As you can see from Mark’s comments, this is a big idea that can be daunting. But if we don’t go there, we are sure that in two years, Turnkey’s clients will be looking at us asking, “Why didn’t you bring us into the 20th century with this?”
Katrina VanHuss and Otis Fulton have written a new book, Dollar Dash, on the psychology of peer-to-peer fundraising. Click here to download the first chapter, courtesy of NonProfit PRO!
Katrina VanHuss is the CEO of Turnkey, a U.S.-based strategy and execution firm for nonprofit fundraising campaigns. Katrina has been instilling passion in volunteer fundraisers since 1989 when she founded the company. Turnkey’s clients include most of the top thirty U.S. peer-to-peer campaigns — Susan G. Komen, the Cystic Fibrosis Foundation, the ALS Association, the Leukemia & Lymphoma Society, as well as some international organizations, like UNICEF.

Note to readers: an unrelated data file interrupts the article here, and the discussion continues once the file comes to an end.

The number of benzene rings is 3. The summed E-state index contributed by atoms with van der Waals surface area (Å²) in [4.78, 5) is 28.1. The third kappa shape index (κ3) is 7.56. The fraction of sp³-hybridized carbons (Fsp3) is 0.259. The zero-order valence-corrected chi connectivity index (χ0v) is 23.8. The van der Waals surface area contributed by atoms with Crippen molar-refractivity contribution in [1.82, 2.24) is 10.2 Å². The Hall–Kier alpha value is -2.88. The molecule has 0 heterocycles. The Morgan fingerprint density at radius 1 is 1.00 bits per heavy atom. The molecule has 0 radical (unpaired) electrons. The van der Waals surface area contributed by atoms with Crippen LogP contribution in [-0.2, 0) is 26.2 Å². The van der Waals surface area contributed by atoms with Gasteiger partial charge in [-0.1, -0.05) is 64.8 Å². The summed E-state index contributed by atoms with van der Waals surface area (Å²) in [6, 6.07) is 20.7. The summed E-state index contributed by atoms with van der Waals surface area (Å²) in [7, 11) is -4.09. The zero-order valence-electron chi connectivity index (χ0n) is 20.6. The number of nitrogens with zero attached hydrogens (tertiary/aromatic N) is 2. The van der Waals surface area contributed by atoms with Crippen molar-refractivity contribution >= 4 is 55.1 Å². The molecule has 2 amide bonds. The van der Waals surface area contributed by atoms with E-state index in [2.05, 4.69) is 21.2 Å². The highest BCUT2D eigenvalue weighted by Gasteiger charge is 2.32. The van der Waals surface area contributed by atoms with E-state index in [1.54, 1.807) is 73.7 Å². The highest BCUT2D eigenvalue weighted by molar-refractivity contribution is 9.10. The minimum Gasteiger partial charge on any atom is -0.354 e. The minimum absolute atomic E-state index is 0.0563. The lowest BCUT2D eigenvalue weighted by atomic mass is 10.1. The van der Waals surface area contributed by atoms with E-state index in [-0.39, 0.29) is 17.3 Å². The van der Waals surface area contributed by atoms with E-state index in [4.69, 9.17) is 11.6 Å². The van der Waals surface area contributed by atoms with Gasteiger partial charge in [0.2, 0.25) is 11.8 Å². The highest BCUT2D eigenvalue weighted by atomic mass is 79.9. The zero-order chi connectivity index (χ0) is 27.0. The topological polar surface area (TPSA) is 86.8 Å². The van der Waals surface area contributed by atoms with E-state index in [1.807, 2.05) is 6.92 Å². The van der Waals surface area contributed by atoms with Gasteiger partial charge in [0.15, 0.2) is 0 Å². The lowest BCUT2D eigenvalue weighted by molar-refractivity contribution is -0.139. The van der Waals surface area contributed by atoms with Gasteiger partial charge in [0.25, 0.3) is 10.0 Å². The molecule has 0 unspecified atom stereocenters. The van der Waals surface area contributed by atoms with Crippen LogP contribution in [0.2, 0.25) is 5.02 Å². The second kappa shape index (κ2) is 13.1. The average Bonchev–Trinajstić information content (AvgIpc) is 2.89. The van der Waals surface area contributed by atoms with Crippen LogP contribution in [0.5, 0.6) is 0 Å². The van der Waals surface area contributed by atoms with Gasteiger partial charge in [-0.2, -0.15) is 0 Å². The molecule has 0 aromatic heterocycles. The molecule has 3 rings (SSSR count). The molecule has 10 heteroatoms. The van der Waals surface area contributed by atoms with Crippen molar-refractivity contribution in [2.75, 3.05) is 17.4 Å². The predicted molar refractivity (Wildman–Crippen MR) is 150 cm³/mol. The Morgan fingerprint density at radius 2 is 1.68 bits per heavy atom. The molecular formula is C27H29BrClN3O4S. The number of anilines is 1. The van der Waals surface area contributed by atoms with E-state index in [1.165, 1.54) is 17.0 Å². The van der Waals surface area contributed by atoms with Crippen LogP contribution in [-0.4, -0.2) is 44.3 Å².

Otis Fulton is a psychologist who joined Turnkey in 2013 as its consumer behavior expert. He works with clients to apply psychological principles to fundraising. He is a much-sought-after copywriter for nonprofit messaging. He has written campaigns for St. Jude’s Children’s Research Hospital, The March of Dimes, the USO and dozens of other organizations.
Now as a married couple, Katrina and Otis almost never stop talking about fundraising, volunteerism, and human decision-making – much to the chagrin of most dinner companions.
Katrina and Otis present regularly at clients’ national conferences, as well as at BBCon, NonProfit Pro P2P, Peer to Peer Forum, and others. They write a weekly column for NonProfit PRO and are the co-authors of the 2017 book, "Dollar Dash: The Behavioral Economics of Peer-to-Peer Fundraising." They live in Richmond, Virginia, USA.